National Catholic Reporter

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Ireland investigates report of babies buried at former religious home

Dublin

The Irish government established a working group to address details emerging about Catholic-run, state-funded mother-and-baby homes and the burial of deceased children.

Minister for Children Charlie Flanagan said June 4 that the initiative would result in a report to the government on how best to address "a shocking reminder of a darker past in Ireland."

The revelations that nearly 800 babies died in the home for unwed mothers in Tuam run by the Bons Secours nuns in the west of Ireland from 1925 to 1961 and were possibly buried in unmarked graves in a disused septic tank has put renewed focus on such homes. Opposition politicians have called on the government to establish an independent inquiry to establish the truth of the allegations.

Archbishop Diarmuid Martin of Dublin said that "if a public or state inquiry is not established into outstanding issues of concern surrounding the mother-and-baby homes, then it is important that a social history project be undertaken to get an accurate picture of these homes in our country's history."

Martin also said that "where there are reasonable grounds," he supports "excavating what may be unmarked graves" and "the setting up of monuments at any unmarked grave sites with, where possible, the names of those who died."

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Following research by local historian Catherine Corless into the operation of the mother-and-baby home that was run by the religious order, it emerged that up to 796 children may have died at the home during its 36 years of operation. Corless has been unable to locate a grave, and locals believe the children are buried in the disused septic tank. However, local police disputed the claim that any human remains buried in the site date from the Irish Potato Famine in the 19th century.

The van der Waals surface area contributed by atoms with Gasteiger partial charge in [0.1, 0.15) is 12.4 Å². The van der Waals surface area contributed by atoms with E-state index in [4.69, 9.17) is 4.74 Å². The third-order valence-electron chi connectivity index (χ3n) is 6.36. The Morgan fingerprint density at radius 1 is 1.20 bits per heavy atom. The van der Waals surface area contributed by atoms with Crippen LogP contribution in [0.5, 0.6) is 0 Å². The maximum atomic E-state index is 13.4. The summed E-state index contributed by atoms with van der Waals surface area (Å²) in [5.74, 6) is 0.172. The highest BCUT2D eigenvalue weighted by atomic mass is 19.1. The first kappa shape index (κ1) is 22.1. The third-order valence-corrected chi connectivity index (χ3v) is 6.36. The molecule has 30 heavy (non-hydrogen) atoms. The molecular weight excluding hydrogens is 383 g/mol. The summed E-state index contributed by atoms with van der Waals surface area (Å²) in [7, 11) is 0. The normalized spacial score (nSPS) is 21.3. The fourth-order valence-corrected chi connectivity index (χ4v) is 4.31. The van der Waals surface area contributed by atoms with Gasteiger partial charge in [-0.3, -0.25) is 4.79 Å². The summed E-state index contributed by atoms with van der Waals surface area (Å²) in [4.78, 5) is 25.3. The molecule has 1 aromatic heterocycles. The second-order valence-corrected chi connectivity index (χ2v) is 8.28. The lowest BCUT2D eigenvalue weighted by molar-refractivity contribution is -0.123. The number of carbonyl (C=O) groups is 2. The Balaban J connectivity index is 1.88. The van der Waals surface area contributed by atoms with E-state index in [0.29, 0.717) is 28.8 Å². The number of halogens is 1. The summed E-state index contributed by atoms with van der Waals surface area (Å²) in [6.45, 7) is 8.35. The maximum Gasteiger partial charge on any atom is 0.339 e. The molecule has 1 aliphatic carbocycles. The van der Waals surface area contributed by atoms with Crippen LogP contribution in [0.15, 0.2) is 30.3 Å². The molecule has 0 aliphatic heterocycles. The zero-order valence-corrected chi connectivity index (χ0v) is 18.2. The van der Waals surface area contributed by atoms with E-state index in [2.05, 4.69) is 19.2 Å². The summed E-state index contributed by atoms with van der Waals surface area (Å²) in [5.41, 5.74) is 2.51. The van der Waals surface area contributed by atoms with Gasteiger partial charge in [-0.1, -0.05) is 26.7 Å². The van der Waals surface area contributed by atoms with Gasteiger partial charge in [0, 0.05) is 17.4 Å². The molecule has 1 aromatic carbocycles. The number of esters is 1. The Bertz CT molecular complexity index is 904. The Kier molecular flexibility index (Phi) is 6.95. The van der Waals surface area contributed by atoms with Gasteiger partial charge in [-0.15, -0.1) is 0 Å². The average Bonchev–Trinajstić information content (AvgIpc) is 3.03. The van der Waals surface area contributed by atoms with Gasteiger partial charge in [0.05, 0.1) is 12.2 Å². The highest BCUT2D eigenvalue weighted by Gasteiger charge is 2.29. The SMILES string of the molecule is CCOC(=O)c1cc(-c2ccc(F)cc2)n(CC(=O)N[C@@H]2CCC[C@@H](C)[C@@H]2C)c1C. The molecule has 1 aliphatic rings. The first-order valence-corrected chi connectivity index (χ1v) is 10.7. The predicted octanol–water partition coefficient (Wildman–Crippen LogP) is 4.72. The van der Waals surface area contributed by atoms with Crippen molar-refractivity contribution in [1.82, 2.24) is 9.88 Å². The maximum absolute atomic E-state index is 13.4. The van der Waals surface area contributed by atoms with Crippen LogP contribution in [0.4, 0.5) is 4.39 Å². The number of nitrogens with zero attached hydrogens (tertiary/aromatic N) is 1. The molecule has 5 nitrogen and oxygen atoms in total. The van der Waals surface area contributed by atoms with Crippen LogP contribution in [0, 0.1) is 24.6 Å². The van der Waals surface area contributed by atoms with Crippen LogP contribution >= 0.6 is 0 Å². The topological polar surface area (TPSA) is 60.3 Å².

Flanagan said the government is giving "active consideration" to addressing the issue of children who died years ago in the homes.

"I am particularly mindful of the relatives of those involved and of local communities," he said. "There are a number of government departments involved in this process. The cross-departmental initiative underway will examine these matters and report to Government on how they might be addressed."

Archbishop Michael Neary of Tuam was scheduled to meet the Bon Secours sisters to discuss the issue.

"The archbishop will be meeting the sisters to discuss the matter of the memorial and also the holding of a memorial service for those who died there. I understand a suitable plaque is planned to contain the names and dates of death of all the 796 children," an archdiocesan spokesman said.

"There is nothing in our archives about this," the spokesman added. "The home closed in 1961 and all the records were handed over to the county council and the health board, I understand."

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